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A Foul Unfinished Business. The shortcomings of, and plots against, Saville’s Bloody Sunday Inquiry.

By David Burke.

1. 50-year Concerted Cover-up.

The British government’s determination to absolve all British soldiers involved in killings during the Troubles means that there are now precious few opportunities to get to the bottom of what really happened during the Ballymurphy massacre and on Bloody Sunday.

The Bloody Sunday cover-up went into high gear in April 1972 with the report by the duplicitous Freemason and Lord Chief Justice of England and Wales, Lord Widgery. See: Mission accomplished. The unscrupulous judge who covered-up the Bloody Sunday murders. Soldier F and other paratroopers have been protected by the British State for five decades. None of them now face prosecution. This perversion of justice began with the connivance of the Lord Chief Justice of England and Wales, John Widgery, a former British Army brigadier, Freemason and oath-breaker.

Lord Widgery, oath-breaker, Freemason, deceiver and former British Army brigadier.

2. A stab in the back: the Ministry of Defence’s charade of sympathy while waging a secret black propaganda campaign of vilification.

Widgery’s report was condemned as a whitewash around the globe, something that forced the grey-suited gnomes in Whitehall to plot a course correction within two years of its publication. This involved a pretence at sympathy for the relatives of the 14 murder victims of Bloody Sunday. The charade manifested itself in December 1974 when the Ministry of Defence (MoD) announced that it was going to pay out £41,500 to the families of those killed in Derry as a gesture of “conciliation and goodwill”.

Hugh Mooney, character assassin.

Slyly, while this was taking place, a cohort of black propagandists were vilifying the victims of the massacre. The smear campaign was led by Hugh Mooney, T. E. Utley, Brian Crozier and the smearmeisters of the sinister Information Research Department (IRD) of the Foreign Office.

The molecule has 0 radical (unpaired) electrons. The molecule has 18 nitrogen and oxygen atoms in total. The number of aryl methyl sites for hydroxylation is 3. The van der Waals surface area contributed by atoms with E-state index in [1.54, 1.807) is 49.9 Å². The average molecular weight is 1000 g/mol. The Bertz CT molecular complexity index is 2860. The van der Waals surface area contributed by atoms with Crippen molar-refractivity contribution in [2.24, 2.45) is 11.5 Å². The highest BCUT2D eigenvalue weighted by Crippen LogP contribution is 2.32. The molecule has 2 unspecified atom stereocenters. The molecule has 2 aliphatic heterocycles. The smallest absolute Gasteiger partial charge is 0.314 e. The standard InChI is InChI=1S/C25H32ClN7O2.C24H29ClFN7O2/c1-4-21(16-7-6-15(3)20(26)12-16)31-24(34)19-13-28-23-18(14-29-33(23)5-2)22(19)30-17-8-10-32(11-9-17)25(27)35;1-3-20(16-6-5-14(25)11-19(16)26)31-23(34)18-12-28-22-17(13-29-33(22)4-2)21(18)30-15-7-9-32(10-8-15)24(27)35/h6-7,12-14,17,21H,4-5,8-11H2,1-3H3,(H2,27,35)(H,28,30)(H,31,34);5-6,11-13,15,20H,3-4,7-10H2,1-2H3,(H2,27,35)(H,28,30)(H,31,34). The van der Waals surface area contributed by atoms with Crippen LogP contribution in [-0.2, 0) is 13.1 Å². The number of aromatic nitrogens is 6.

The money spent on the various smear campaigns was probably a multiple of the cynical token gesture afforded to the families.

The policy of carrot and smear was not a success and the issue remained an open wound. The relatives’ families pressed ahead with a  campaign for justice assisted by an array of activists, artists, lawyers, politicians, authors and journalists.

Finally, in January 1998, Tony Blair announced a fresh inquiry to be led by Lord Saville of Newdigate. Blair stated that Widgery had rushed his work, had failed to take evidence from the wounded and had not read the eyewitness accounts personally.

3. A cynical prediction about the likely outcome of the Saville Inquiry.

Lord Saville.

Tom Hayden, a Californian State Senator and former anti-war movement leader, who has studied state-sponsored cover-ups, predicted in 1998 that:

The more cynical analysis of the new Bloody Sunday inquiry under Lord Saville is that it will become another exercise in damage control, with perhaps some new drops of truth leaking out. In this scenario, the innocence of the victims will be reaffirmed once more and responsibility for the shooting lodged with an isolated “rogue” element of the army. Any inference of knowledge, complicity, or accountability at higher echelons will be rejected. A further apology will be offered, compensation paid, and perhaps a memorial constructed. As American cover-up and damage-control specialists would say, “let us bottom this up and get it behind us”. [1]

4. The MoD plots to deny Saville access to witnesses.

The Ministry of Defence plotted to thwart Saville from the start. Author Anthony Verrier submitted a statement to Saville warning him that: